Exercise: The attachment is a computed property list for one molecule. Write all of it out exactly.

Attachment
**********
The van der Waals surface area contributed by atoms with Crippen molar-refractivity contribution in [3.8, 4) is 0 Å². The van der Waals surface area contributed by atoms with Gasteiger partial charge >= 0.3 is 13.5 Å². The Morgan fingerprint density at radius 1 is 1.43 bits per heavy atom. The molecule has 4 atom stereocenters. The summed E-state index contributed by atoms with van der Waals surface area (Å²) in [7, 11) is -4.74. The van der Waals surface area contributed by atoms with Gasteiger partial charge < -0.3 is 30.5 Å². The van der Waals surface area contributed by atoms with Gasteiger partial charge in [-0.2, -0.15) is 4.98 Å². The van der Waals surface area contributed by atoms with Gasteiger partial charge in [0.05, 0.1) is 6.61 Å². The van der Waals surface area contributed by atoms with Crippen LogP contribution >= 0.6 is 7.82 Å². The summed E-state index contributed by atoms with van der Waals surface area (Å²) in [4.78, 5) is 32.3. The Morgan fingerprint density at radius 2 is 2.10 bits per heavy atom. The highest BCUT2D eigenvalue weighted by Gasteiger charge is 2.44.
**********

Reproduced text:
The van der Waals surface area contributed by atoms with Crippen molar-refractivity contribution in [3.8, 4) is 0 Å². The van der Waals surface area contributed by atoms with Gasteiger partial charge >= 0.3 is 13.5 Å². The Morgan fingerprint density at radius 1 is 1.43 bits per heavy atom. The molecule has 4 atom stereocenters. The summed E-state index contributed by atoms with van der Waals surface area (Å²) in [7, 11) is -4.74. The van der Waals surface area contributed by atoms with Gasteiger partial charge < -0.3 is 30.5 Å². The van der Waals surface area contributed by atoms with Gasteiger partial charge in [-0.2, -0.15) is 4.98 Å². The van der Waals surface area contributed by atoms with Gasteiger partial charge in [0.05, 0.1) is 6.61 Å². The van der Waals surface area contributed by atoms with Crippen LogP contribution >= 0.6 is 7.82 Å². The summed E-state index contributed by atoms with van der Waals surface area (Å²) in [4.78, 5) is 32.3. The Morgan fingerprint density at radius 2 is 2.10 bits per heavy atom. The highest BCUT2D eigenvalue weighted by Gasteiger charge is 2.44.